In contrast, calendar-time can be characterized in terms of human life, and the real world: time, “that ailment of the human psyche” (658), is “only desire expressed in heartbeats” (659).

2. But even though time may be unreal, both Durrell and his narrator (in the earlier pieces) protest the reality of the city.

The author prefaces Justine with the conventional note, which says that “[t]he characters in this story […] are all inventions together with the personality of the narrator, and bear no resemblance to living persons” — and then adds in a twist: “Only the city is real.” (14) To be real, here, merely means to be not invented. One can tell stories about the world even if those stories involve invented characters, and even though they are told from the perspective of an invented narrator — still they are stories about the world which we all (invented and actual persons alike) inhabit. They express insights about experiences shared by all persons (invented and actual ones), they just elect to demonstrate those insights using the invented sort. (That is true, to varying degrees, of all fiction: Hamlet, say, expresses something important about psychological dynamics we may find in many people who actually lived, too — and yet Hamlet is an invention, and so are his words and actions.) Still this is a different contrast, and thus a different sense of “real” than would be the contrast between reality and illusion. For if time and experience in the real world are fundamentally illusionary, then so they are for all alike: the actually living and the invented characters.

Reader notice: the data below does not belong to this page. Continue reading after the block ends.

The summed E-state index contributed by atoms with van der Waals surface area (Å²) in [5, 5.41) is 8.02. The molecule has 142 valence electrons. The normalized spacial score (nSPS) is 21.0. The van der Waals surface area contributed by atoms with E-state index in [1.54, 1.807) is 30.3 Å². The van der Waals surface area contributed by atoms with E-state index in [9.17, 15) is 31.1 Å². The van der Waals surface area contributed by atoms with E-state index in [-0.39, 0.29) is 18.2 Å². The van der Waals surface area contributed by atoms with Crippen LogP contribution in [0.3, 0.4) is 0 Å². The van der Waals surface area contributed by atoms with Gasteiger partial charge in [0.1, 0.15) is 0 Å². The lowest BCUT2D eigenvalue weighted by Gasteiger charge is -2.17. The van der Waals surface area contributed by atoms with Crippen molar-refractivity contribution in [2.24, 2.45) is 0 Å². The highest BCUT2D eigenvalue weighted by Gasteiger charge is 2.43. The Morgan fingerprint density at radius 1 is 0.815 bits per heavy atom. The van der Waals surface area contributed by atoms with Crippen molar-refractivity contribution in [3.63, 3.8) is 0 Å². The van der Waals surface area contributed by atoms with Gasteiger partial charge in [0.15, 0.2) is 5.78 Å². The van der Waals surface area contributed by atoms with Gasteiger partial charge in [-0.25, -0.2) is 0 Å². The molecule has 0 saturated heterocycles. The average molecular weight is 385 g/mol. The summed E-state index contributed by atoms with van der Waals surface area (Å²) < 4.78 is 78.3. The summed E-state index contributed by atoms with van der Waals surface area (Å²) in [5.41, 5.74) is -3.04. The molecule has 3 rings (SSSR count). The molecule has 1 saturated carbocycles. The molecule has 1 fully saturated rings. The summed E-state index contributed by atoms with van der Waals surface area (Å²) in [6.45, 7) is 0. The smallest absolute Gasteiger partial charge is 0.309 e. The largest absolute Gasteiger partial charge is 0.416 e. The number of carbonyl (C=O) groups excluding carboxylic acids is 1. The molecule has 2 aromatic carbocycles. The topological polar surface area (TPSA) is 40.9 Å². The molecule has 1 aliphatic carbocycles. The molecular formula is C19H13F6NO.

Again, the narrator starts Balthazar saying, paradoxically: “The city, half-imagined (yet wholly real), begins and ends in us, roots lodged in our memory.” (209) Thus being (partly) imagined and being real do not seem to be mutually exclusive; and it is an interesting further question what the relationship is meant to be between its character as imagined and its roots in memory. Does the city emerge from “real” memories by a process in which the imagination has a function? Is it, then, the anchoring in memory which ensures that the city is also real? Or are we rather supposed to think that this is what makes it in the end an unreliable deal, being based on memories which are bound, inevitably, due to human nature and the unreliability of our minds and souls, to depart from any reality they might have had in the first place? (And if it is the latter: is this already the nucleus of the insight which will grow in the narrator, during his time in liminal space, and finally result in the recognition that time and experience in the world — that is: the city — are an illusion?)

By Leif Frenzel

Leif Frenzel is a writer and independent researcher. He has a background in philosophy, literature, music, and information technology. His recent interest is Jungian psychology, especially synchronicities and the relationship between consciousness and the unconscious.